By Adrien Begrand
Whenever a veteran metal band undergoes radical changes, like in Amorphis’s case, a new lead singer and a more streamlined sound, even if that shift in direction is successful artistically commercially and artistically, there will always be the stubborn folks in the background bitching and moaning about how their favourite band just isn’t the same as it used to be. Well, if you’re one of those people who still gripe that Skyforger is a sellout and can’t hold a candle to Tales From the Thousand Lakes, first of all, you’re only half right, and secondly, you can give a listen to Finland’s newest supergroup, who approach Amorphis’s classic, folk-infused progressive doom sound as if nary a day has passed since 1994.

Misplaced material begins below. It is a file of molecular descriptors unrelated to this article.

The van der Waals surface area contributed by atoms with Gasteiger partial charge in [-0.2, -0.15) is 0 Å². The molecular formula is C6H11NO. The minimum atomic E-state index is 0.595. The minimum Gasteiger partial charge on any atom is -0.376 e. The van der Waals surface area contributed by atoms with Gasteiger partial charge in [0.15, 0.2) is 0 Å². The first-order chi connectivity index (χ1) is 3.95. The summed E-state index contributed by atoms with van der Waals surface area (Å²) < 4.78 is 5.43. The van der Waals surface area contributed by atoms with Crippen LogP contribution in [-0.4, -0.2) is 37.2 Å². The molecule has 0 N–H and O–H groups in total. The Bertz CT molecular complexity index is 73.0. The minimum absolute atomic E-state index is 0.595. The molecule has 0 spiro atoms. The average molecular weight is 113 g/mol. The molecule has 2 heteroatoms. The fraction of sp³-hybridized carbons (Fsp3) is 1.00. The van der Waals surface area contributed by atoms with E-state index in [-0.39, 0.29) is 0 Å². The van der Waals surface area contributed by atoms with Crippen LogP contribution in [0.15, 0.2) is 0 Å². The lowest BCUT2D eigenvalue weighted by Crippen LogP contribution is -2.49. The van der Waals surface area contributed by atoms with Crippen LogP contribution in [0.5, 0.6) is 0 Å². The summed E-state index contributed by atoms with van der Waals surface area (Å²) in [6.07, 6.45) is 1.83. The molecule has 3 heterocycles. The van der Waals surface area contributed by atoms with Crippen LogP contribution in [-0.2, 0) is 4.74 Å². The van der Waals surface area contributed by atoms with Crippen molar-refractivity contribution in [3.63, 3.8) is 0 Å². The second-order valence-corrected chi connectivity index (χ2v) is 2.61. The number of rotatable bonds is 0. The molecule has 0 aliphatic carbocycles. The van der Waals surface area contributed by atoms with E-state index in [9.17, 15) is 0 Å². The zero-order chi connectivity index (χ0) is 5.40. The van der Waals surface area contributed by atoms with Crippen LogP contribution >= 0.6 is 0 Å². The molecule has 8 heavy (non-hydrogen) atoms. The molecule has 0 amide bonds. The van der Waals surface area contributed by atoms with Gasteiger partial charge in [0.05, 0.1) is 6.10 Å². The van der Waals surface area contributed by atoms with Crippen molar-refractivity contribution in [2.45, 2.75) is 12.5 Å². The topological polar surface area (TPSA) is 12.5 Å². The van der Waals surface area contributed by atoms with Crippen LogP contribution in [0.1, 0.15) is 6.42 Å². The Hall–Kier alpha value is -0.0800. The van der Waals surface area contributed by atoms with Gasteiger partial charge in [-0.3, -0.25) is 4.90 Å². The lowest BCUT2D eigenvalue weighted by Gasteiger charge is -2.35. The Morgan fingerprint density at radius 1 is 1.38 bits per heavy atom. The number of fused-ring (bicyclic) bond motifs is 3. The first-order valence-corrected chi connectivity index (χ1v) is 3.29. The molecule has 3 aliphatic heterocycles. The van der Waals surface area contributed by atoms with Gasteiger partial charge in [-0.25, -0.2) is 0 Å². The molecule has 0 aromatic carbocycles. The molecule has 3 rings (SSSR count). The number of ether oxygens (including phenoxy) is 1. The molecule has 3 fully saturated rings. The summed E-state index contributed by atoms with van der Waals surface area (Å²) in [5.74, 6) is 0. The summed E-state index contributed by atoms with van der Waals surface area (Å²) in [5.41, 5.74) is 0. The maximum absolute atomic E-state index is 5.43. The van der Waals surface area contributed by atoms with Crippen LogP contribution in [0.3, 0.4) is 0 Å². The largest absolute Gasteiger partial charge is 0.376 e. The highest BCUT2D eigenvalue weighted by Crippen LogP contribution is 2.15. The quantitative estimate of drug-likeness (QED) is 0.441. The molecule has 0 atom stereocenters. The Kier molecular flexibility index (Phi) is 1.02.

Comprised of two former members of Amorphis (keyboardist Kasper Mårtenson and bassist Olli-Pekka Laine, both of whom performed on Thousand Lakes), Moonsorrow’s Janne Perttilä (guitar) and Marko Tarvonen (drums), Kreator guitarist Sami Yli-Sirniö, fronted by Swallow the Sun’s talented Mikko Kotamäki, and produced by the inimitable Dan Swanö, Barren Earth’s pedigree certainly lends the project instant credibility, and unlike most supergroups that are promising on paper but fail on record, this debut EP is very good, at times excellent. A project like this is more appealing for its familiarity than its groundbreaking quality, and the quintet performs with gusto on Our Twilight. In addition to providing his usual doomy roar, Kotamäki also lends some very effective clean singing, while Mårtenson, Janne Perttilä, and Yli-Sirniö find a very comfortable middle ground between tasteful riffing and ornate keyboards on all four tracks, sometimes hearkening back to the tasteful progressive rock instrumentals of 1970s greats Camel, sometimes evoking the impassioned extended solos of UFO-era Michael Schenker. Everything melds together quite beautifully at times, a terrific example being the majestic “The Flame of Serenity”, which builds to a graceful, climactic coda, the song, and the entire 22 minute EP for that matter, boding extremely well for Barren Earth’s forthcoming full-length debut, due in early 2010.